On the off-chance that you missed it, the Yankees gave Aroldis Chapman the largest contract ever handed out to a reliever back in December, re-solidifying the back of the bullpen that they had gutted (for the best of reasons) a handful of months prior. There’s something poetic about the fact that the team dealt its closer for a player that would become its best prospect, only to have those two on the same roster less than a year later. It makes a great trade look even better, regardless of the fact that re-signing Chapman shouldn’t influence one’s thoughts on the deal. But I digress.
An argument can be made that Chapman is the best reliever in baseball, which may well be stating the obvious. He finished 4th in the Majors in fWAR and 9th in RA9-WAR despite not throwing a pitch until May 9 (due to his suspension for domestic violence), ranking among the top-five in K%, K-BB%, ERA-, and FIP-. And this is nothing new for Chapman, either, as the southpaw leads all relievers in fWAR and RA9-WAR over the last five years. It’s telling that his 13.97 K/9 and 40.5 K% are his lowest marks since he took over for Francisco Cordero as the Reds closer following the 2011 season.
How does he do it?
Consistency Is Key
Chapman has not had anything short of a brilliant season since becoming a closer, with the only real variations being degrees of excellence. In the last five seasons he hasn’t struck out fewer than 40.5% of batters, nor has he allowed an ERA higher than 2.54 – and his averages in that stretch are 44.2% and 1.84, respectively. And this past season, when he posted that measly 40.5% strikeout rate, he offset it by posting a career-low walk rate of 8.1% (the first above-average mark of his career). I’ll take that trade-off.
It isn’t just consistency with his statistics, either. Take a look at his velocity:
All of his offerings have remained steady since 2010 – his first full-season in the Majors, and they actually ticked up a bit last season. In fact, he showcased the second-best fastball velocity of his career in 2016 per Brooks Baseball, clocking in at 101.08 MPH. His slider and change-up velocity have been similarly metronomic, which is a great sign.
The movement on his pitches is consistent, as well, even if there are a few sections that stand out a bit more:
It is worth noting that he barely utilizes his change-up (less than 3% of his pitches were change-ups last year, per Brooks Baseball), so it makes some sense that it would be something of an outlier. He has tinkered with different grips, too.
Protecting His Elbow
Pitchers that throw hard and pitchers that throw a high percentage of sliders seem to be more prone to elbow injuries, if only anecdotally, and Chapman does both. Or, perhaps more accurately, he used to throw a high percentage of sliders.
In 2014, nearly a quarter of Chapman’s pitches were sliders – and that appears to be the outlier in his time as a closer. Around 15% of his offerings were sliders last year, which placed him 72nd among the 130 relievers that threw at least 50 IP. And, to be fair, his slider usage ranked him 50th among 138 in 2014, so our perception of him as a slider-happy pitcher may be a bit of cognitive dissonance due to the wipe-out nature of the pitch.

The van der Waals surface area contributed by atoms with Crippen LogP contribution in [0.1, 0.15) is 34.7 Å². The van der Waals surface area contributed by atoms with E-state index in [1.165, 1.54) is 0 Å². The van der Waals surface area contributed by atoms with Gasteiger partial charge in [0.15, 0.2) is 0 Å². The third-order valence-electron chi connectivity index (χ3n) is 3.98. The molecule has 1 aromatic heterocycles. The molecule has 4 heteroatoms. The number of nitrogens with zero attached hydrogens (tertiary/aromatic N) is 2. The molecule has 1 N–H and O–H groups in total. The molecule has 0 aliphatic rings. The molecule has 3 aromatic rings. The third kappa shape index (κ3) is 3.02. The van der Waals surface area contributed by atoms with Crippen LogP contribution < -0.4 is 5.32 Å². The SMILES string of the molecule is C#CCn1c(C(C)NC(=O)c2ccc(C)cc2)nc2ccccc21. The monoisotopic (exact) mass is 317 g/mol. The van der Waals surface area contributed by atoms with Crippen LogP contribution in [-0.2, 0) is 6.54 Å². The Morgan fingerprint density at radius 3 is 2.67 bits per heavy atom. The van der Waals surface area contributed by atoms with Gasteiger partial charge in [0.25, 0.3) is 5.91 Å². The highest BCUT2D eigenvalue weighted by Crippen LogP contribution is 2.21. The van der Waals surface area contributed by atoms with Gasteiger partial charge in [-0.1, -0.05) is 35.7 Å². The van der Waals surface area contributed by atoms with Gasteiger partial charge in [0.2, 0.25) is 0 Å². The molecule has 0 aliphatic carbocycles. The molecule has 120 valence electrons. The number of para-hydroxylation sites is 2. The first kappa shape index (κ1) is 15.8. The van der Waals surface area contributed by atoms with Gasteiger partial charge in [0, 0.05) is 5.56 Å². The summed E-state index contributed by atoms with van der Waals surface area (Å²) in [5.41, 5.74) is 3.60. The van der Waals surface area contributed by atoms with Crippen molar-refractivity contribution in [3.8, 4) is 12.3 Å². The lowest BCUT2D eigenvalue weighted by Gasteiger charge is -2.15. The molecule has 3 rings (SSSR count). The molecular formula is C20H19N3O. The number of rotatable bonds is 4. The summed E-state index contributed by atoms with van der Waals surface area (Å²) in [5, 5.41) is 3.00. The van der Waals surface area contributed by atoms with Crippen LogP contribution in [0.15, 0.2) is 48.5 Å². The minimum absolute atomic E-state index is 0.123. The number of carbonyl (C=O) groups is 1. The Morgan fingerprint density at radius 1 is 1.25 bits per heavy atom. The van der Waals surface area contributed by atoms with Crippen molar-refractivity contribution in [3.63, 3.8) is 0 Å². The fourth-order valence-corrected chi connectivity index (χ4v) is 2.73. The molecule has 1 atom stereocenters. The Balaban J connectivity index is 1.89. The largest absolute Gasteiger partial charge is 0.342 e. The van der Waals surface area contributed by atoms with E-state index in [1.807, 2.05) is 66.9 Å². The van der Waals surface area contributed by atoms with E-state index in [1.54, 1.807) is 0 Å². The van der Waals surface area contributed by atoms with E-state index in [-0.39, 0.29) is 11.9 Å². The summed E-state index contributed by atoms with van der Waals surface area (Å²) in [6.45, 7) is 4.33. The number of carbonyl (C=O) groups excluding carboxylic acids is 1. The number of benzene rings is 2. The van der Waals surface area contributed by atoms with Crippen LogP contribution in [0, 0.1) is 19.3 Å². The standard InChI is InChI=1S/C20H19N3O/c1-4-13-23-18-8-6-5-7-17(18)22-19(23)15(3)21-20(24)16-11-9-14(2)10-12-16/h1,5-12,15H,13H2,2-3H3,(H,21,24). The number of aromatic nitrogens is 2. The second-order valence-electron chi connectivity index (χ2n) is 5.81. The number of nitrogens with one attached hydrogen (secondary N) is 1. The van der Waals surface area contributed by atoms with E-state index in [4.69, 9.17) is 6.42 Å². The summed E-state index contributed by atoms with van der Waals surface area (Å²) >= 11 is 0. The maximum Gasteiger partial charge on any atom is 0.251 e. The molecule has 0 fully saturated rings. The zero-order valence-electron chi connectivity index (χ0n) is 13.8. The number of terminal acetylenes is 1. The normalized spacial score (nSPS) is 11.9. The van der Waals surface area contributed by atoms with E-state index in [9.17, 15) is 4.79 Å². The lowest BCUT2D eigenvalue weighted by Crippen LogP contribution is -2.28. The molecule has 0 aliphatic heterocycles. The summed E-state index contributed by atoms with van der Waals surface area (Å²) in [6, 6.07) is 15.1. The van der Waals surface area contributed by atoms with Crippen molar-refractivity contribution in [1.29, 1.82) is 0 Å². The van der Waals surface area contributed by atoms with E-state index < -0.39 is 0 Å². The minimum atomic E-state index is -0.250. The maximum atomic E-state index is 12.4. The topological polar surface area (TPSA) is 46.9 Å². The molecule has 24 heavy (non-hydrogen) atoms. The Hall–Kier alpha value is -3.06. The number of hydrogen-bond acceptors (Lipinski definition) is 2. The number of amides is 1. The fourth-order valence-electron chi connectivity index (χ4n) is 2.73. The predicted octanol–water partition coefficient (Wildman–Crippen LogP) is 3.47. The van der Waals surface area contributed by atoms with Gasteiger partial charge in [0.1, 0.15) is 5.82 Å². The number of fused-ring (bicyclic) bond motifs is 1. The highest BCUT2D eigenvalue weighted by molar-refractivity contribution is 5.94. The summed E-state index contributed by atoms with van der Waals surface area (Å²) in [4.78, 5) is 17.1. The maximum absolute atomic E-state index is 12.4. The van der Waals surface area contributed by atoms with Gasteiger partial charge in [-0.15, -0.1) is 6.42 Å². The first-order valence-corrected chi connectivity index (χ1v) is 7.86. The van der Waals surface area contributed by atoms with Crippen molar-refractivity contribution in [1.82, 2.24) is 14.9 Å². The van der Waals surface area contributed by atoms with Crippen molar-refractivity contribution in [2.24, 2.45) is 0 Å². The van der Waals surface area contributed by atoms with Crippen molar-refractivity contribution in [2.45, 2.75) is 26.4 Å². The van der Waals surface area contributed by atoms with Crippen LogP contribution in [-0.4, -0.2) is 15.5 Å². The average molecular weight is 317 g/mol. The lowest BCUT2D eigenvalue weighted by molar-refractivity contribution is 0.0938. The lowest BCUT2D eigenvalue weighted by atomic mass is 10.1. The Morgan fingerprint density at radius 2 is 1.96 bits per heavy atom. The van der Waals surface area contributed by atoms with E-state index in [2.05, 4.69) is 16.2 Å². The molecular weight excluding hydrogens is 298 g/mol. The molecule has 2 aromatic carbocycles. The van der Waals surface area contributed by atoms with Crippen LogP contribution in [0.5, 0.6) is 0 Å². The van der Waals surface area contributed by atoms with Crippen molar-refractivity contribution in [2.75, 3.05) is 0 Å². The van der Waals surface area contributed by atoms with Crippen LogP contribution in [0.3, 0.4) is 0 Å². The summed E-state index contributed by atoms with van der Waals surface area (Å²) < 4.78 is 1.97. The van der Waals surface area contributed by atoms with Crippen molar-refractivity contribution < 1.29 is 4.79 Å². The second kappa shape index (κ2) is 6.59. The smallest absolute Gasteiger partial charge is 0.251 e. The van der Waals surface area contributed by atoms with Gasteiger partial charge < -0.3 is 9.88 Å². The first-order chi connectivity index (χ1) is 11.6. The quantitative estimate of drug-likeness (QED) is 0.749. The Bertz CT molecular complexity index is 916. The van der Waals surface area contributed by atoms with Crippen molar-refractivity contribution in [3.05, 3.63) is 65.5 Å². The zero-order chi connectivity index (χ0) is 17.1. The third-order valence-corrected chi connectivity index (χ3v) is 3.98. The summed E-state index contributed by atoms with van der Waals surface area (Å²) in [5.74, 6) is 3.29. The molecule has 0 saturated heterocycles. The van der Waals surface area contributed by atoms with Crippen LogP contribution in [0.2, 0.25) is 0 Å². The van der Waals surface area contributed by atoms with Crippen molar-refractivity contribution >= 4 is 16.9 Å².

That premium velocity has almost undoubtedly taken its toll, but focusing on fastballs could play a roll in Chapman remaining healthy. Whether that is a conscious decision or a matter of him sticking with what works is another question entirely.
What About The Playoffs?
Chapman came perilously close to adding his name to the list of curses that had plagued the Cubs franchise for over a century when he blew the save in Game 7 of the World Series, allowing a game-tying two-run home run in the bottom of the eighth inning. It was his third blown save of a postseason in which he posted an uncharacteristically high 3.45 ERA and 1.09 WHIP (and, no, the fact that those numbers would be good for most relievers isn’t lost on me).
The Cubs won the World Series, so all was forgiven. Does that mean that we should forget about Chapman’s intermittent struggles? Yes. Yes it does.
Between the regular season and playoffs, Chapman nearly matched his career-high in IP, doing so despite his shortened season. He pitched 13 times in 27 days in the playoffs, including three times in four days leading into Game 7. Despite this, his velocity was as steady as ever:
The Cubs utilized Chapman exactly how they should have, and he may have been worn down somewhat in the process. That may give the Yankees a reason to be gentle with him early in the season, but it does not give much of a reason to be concerned about his abilities going forward.
The projection systems largely forecast the status quo for Chapman, albeit with what would be his highest ERA since 2013 (2.33 for Steamer, 2.34 for ZiPS, and 2.45 for PECOTA). That represents the safe route, factoring in a full season in a hitter’s park in a division full of potent offenses. Nevertheless, I expect Chapman to continue to be an elite closer in 2017.